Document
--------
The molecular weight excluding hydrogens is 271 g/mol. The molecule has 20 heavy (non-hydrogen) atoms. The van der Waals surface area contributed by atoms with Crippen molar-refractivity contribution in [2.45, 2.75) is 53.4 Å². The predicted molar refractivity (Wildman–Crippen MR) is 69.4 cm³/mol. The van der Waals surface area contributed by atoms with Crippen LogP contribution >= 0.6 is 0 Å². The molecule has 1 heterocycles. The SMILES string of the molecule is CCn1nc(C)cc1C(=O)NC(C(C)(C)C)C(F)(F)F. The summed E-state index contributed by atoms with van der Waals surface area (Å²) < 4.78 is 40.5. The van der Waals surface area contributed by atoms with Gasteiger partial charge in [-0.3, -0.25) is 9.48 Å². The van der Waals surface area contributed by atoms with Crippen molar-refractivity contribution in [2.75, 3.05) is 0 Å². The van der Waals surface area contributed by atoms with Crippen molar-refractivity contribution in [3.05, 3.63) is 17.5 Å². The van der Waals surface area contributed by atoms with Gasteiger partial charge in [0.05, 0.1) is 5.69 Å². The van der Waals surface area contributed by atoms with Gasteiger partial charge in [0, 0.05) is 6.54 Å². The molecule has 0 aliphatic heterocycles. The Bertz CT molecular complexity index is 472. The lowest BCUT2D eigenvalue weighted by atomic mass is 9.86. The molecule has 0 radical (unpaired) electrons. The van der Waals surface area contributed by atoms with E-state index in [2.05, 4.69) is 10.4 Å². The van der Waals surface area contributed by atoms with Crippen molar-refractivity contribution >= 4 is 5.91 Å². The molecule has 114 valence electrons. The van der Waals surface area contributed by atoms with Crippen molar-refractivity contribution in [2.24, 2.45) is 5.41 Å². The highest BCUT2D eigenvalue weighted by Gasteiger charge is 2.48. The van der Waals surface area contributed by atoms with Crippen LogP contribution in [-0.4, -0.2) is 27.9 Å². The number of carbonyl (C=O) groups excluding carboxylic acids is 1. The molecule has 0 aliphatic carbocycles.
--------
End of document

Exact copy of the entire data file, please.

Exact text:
The molecular weight excluding hydrogens is 271 g/mol. The molecule has 20 heavy (non-hydrogen) atoms. The van der Waals surface area contributed by atoms with Crippen molar-refractivity contribution in [2.45, 2.75) is 53.4 Å². The predicted molar refractivity (Wildman–Crippen MR) is 69.4 cm³/mol. The van der Waals surface area contributed by atoms with Crippen LogP contribution >= 0.6 is 0 Å². The molecule has 1 heterocycles. The SMILES string of the molecule is CCn1nc(C)cc1C(=O)NC(C(C)(C)C)C(F)(F)F. The summed E-state index contributed by atoms with van der Waals surface area (Å²) < 4.78 is 40.5. The van der Waals surface area contributed by atoms with Gasteiger partial charge in [-0.3, -0.25) is 9.48 Å². The van der Waals surface area contributed by atoms with Crippen molar-refractivity contribution in [2.75, 3.05) is 0 Å². The van der Waals surface area contributed by atoms with Crippen molar-refractivity contribution in [3.05, 3.63) is 17.5 Å². The van der Waals surface area contributed by atoms with Gasteiger partial charge in [0.05, 0.1) is 5.69 Å². The van der Waals surface area contributed by atoms with Gasteiger partial charge in [0, 0.05) is 6.54 Å². The molecule has 0 aliphatic heterocycles. The Bertz CT molecular complexity index is 472. The lowest BCUT2D eigenvalue weighted by atomic mass is 9.86. The molecule has 0 radical (unpaired) electrons. The van der Waals surface area contributed by atoms with E-state index in [2.05, 4.69) is 10.4 Å². The van der Waals surface area contributed by atoms with Crippen molar-refractivity contribution >= 4 is 5.91 Å². The molecule has 114 valence electrons. The van der Waals surface area contributed by atoms with Crippen molar-refractivity contribution in [2.24, 2.45) is 5.41 Å². The highest BCUT2D eigenvalue weighted by Gasteiger charge is 2.48. The van der Waals surface area contributed by atoms with Crippen LogP contribution in [-0.4, -0.2) is 27.9 Å². The number of carbonyl (C=O) groups excluding carboxylic acids is 1. The molecule has 0 aliphatic carbocycles.